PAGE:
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BALTIMORE — Wade Phillips did his best to deflect the praise when it came to talking about his phenomenal first season with the Texans.
Turning around the league's 30th-ranked defense into the No. 2-rated unit? Phillips credited the players first.
Building and installing a brand-new defense during a lockout? Phillips thanked the rest of his staff and the Texans' front office for making it happen.
Making it to within a feww plays of the AFC championship game? Phillips wished he could have done more to push his team over the top.
But he could not escape the spotlight for too long. Pro Football Weekly presented Phillips with his well-earned honor at the 34th annual Ed Block Courage Awards: the PFW/Professional Football Writers of America Assistant Coach of the Year award.
"Well, we had a lot of good players," Phillips told PFW. "We picked up a lot of good players in free agency that people know about. We had some young players, rookies who played well for us. We also had guys on the team who were really good."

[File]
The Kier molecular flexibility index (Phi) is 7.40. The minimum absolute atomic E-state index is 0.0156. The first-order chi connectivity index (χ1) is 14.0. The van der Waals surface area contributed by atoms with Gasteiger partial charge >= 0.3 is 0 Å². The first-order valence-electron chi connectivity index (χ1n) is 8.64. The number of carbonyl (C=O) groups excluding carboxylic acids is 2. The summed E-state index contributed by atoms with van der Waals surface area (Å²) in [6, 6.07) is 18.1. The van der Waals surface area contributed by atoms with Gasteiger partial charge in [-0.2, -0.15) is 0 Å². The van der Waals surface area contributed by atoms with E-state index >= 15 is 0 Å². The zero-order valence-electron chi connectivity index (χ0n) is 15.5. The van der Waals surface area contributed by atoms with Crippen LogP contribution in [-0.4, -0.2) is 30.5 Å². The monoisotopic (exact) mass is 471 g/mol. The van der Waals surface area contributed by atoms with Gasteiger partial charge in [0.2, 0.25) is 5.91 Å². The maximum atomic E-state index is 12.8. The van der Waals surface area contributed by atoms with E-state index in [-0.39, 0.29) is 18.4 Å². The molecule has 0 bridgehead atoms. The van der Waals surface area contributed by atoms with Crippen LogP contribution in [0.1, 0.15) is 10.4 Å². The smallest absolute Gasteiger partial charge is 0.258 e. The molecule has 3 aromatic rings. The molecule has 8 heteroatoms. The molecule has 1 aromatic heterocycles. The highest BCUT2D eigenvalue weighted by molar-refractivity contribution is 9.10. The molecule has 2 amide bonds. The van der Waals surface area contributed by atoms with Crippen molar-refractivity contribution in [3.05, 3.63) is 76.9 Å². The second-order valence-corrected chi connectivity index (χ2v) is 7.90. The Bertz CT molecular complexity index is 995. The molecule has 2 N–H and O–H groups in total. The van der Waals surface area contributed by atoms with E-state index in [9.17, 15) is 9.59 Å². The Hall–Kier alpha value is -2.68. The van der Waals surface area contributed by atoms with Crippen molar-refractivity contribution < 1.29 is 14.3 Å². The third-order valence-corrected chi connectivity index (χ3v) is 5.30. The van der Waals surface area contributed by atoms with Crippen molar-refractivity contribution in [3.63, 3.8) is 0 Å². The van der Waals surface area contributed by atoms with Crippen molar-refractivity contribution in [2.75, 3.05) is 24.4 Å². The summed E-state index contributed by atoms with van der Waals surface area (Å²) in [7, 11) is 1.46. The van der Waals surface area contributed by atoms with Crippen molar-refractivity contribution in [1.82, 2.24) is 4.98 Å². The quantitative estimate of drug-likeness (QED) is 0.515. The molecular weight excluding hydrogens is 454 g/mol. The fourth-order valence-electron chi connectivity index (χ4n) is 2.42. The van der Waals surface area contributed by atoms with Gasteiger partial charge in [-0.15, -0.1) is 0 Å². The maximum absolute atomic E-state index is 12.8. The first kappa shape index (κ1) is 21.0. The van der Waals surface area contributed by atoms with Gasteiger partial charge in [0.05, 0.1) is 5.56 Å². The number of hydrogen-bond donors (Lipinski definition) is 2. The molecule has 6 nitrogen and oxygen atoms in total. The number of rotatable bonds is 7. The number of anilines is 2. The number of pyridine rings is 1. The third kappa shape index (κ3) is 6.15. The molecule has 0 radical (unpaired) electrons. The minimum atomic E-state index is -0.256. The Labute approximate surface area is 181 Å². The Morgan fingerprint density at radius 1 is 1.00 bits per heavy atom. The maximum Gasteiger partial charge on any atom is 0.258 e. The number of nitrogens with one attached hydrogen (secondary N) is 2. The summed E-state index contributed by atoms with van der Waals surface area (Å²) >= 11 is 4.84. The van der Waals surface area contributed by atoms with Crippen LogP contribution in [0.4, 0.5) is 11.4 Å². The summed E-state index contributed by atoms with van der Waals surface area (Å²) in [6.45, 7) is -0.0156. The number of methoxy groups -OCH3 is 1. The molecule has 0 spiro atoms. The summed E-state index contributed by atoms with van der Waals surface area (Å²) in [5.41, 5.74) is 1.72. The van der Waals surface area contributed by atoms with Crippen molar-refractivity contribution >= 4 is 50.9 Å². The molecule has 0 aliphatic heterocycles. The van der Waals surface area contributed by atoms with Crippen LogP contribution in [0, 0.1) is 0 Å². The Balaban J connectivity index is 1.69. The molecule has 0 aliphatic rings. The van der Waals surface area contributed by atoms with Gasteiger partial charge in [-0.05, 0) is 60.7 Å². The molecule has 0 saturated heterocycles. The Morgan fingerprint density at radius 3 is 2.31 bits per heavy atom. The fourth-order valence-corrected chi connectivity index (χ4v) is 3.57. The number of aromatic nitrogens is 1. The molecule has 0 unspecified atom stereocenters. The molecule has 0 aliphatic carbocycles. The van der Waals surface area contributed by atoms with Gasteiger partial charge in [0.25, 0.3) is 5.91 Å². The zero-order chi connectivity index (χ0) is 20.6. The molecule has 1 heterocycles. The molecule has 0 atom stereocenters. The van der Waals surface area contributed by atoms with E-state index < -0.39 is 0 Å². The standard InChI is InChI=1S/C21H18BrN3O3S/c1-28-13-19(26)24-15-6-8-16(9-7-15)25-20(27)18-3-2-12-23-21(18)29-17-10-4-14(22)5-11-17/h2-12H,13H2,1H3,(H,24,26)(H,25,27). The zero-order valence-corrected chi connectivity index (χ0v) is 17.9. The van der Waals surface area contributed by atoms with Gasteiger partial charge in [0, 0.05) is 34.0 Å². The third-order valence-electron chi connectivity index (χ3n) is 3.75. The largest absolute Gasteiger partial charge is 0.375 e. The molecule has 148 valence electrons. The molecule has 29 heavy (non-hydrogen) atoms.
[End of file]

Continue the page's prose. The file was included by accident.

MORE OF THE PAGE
Twelve of the previous 16 winners of the award have gone on to become NFL head coaches. But Phillips already has been a head coach — gigs with the Broncos, Bills and Cowboys — compiling an 82-59 record, and he also has two interim head-coaching stops on his résumé.
But the job he did with the Texans, less than a year after being fired by the Cowboys, deserved special mention. Losing Mario Williams, their best defensive player, after five games, the Texans never lost a beat. Young OLBs Brooks Reed and Connor Barwin turned into stars in Phillips' attacking-style 3-4 unit.
"They certainly did," Phillips said. "They stepped up and played well for us. Brooks Reed, we thought he would be good eventually, but he was starting in the fifth game. And Connor, he's relentless. Those two guys are what you really need in the 3-4."
Phillips spoke of Williams, the free-agent pass rusher the Texans appear destined to lose in free agency.
"Whatever team gets him will be getting a very good player," Phillips said. "But we played well without him, too."
Twenty-three NFL players made the trip to the awards ceremony Tuesday night to be honored by the Ed Block Courage Foundation for their perseverance and courage through personal adversity. All 32 teams nominated players, as voted on by their teammates, for the award, which is named for the late Baltimore Colts trainer, Ed Block.